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The determinants of quality of life (QoL) in schizophrenia are largely debated, mainly due to methodological discrepancies and divergence about the concepts concerned. As most studies have investigated bi- or tri-variate models, a multivariate model accounting for simultaneous potential mediations is necessary to have a comprehensive view of the determinants of QOL. We sought to estimate the associations between cognitive reserve, cognition, functioning, insight, depression, schizophrenic symptoms, and QoL in schizophrenia and their potential mediation relationships.
We used structural equation modeling with mediation analyses to test a model based on existing literature in a sample of 776 patients with schizophrenia from the FondaMental Foundation FACE-SZ cohort.
Our model showed a good fit to the data. We found better functioning to be positively associated with a better QoL, whereas better cognition, better insight, higher levels of depression, and schizophrenic symptoms were associated with a lower QoL in our sample. Cognitive reserve is not directly linked to QoL, but indirectly in a negative manner via cognition. We confirm the negative relationship between cognition and subjective QoL which was previously evidenced by other studies; moreover, this relationship seems to be robust as it survived in our multivariate model. It was not explained by insight as some suggested, thus the mechanism at stake remains to be explained.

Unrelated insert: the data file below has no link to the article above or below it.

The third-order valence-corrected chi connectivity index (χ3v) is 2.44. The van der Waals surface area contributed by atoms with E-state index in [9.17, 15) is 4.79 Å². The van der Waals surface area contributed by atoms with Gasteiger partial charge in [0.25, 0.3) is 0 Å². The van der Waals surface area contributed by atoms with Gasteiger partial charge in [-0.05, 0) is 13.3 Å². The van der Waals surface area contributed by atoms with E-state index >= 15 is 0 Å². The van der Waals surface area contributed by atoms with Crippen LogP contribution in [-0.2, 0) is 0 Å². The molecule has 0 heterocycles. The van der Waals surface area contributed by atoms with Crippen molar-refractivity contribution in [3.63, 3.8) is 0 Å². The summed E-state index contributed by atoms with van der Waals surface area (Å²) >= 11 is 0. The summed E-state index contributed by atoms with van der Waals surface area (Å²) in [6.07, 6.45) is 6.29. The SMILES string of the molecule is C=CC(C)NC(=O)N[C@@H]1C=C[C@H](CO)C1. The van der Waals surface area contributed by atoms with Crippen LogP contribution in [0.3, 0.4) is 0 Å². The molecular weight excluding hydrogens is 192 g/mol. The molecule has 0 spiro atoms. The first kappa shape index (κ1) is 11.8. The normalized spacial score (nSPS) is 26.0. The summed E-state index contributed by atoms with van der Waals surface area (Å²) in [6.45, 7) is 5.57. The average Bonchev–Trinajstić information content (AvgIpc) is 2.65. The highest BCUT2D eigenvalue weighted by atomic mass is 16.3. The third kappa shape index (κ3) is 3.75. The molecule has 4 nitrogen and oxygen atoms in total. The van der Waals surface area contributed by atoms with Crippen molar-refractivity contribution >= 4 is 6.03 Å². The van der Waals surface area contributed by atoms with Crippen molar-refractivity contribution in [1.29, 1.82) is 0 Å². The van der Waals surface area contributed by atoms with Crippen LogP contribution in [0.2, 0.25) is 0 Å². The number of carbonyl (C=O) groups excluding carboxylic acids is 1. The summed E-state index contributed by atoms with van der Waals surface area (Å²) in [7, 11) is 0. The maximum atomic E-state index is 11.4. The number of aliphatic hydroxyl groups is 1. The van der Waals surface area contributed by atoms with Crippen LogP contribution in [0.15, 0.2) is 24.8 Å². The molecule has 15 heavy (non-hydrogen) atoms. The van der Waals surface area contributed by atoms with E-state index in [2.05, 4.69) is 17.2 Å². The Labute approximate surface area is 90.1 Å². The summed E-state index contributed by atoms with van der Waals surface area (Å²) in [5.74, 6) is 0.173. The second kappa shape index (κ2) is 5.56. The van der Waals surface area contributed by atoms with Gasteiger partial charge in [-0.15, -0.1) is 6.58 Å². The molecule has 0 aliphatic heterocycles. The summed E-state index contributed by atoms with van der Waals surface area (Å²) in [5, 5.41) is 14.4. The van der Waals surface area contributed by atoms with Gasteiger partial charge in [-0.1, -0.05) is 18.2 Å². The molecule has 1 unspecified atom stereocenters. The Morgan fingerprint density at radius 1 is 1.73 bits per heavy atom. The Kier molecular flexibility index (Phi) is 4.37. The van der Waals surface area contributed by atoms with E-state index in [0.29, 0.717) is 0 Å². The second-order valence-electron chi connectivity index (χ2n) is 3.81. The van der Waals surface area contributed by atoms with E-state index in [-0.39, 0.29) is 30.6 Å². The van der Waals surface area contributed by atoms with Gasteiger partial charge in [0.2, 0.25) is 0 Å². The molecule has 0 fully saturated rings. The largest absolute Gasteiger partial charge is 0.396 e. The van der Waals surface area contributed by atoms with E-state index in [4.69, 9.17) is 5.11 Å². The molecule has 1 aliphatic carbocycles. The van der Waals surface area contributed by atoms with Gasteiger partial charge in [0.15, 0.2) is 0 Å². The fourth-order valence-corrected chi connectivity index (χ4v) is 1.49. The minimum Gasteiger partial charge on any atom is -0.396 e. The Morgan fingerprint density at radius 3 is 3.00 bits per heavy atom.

The pathways to subjective QoL in schizophrenia are complex and the determinants largely influence each other. Longitudinal studies are warranted to confirm these cross-sectional findings.
To describe barriers and facilitators to the adoption of recommended infection prevention and control (IPC) practices among healthcare workers (HCWs).
A qualitative research design was used. Individual semistructured interviews with HCWs and observations of clinical practices were conducted from February to May 2018 in 8 care units of 2 large tertiary-care hospitals in Montreal (Québec, Canada).
We interviewed 13 managers, 4 nurses, 2 physicians, 3 housekeepers, and 2 medical laboratory technologists. We conducted 7 observations by following IPC nurses (n = 3), nurses (n = 2), or patient attendants (n = 2) in their work routines. Barriers to IPC adoption were related to the context of care, workplace environment issues, and communication issues. The main facilitator of the IPC adoption by HCWs was the “development of an IPC culture or safety culture.” The “IPC culture” relied upon leadership support by managers committed to IPC, shared belief in the importance of IPC measures to limit healthcare-associated infections (HAIs), collaboration and good communication among staff, as well as proactivity and ownership of IPC measures (ie, development of local solutions to reduce HAIs and “working together” toward common goals).
Adoption of recommended IPC measures by HCWs is strongly influenced by the “IPC culture.” The IPC culture was not uniform within hospital and differences in IPC culture were identified between care units.
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